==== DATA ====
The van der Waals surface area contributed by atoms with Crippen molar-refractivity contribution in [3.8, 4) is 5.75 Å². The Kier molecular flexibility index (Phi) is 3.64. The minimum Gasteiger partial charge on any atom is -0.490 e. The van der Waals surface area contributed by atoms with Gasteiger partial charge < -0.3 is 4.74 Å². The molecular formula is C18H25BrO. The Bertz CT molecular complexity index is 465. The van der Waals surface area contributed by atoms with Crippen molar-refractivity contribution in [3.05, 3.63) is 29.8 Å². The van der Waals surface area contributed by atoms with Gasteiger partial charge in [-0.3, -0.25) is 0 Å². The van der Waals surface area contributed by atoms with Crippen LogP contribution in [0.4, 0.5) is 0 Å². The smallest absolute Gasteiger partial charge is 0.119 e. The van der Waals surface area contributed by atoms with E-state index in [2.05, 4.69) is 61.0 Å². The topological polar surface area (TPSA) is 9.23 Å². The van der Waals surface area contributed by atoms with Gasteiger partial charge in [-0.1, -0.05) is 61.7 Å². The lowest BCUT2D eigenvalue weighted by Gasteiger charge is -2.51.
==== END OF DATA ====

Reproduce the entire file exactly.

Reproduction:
The van der Waals surface area contributed by atoms with Crippen molar-refractivity contribution in [3.8, 4) is 5.75 Å². The Kier molecular flexibility index (Phi) is 3.64. The minimum Gasteiger partial charge on any atom is -0.490 e. The van der Waals surface area contributed by atoms with Gasteiger partial charge < -0.3 is 4.74 Å². The molecular formula is C18H25BrO. The Bertz CT molecular complexity index is 465. The van der Waals surface area contributed by atoms with Crippen molar-refractivity contribution in [3.05, 3.63) is 29.8 Å². The van der Waals surface area contributed by atoms with Gasteiger partial charge in [-0.3, -0.25) is 0 Å². The van der Waals surface area contributed by atoms with Crippen LogP contribution in [0.4, 0.5) is 0 Å². The smallest absolute Gasteiger partial charge is 0.119 e. The van der Waals surface area contributed by atoms with E-state index in [2.05, 4.69) is 61.0 Å². The topological polar surface area (TPSA) is 9.23 Å². The van der Waals surface area contributed by atoms with Gasteiger partial charge in [-0.1, -0.05) is 61.7 Å². The lowest BCUT2D eigenvalue weighted by Gasteiger charge is -2.51.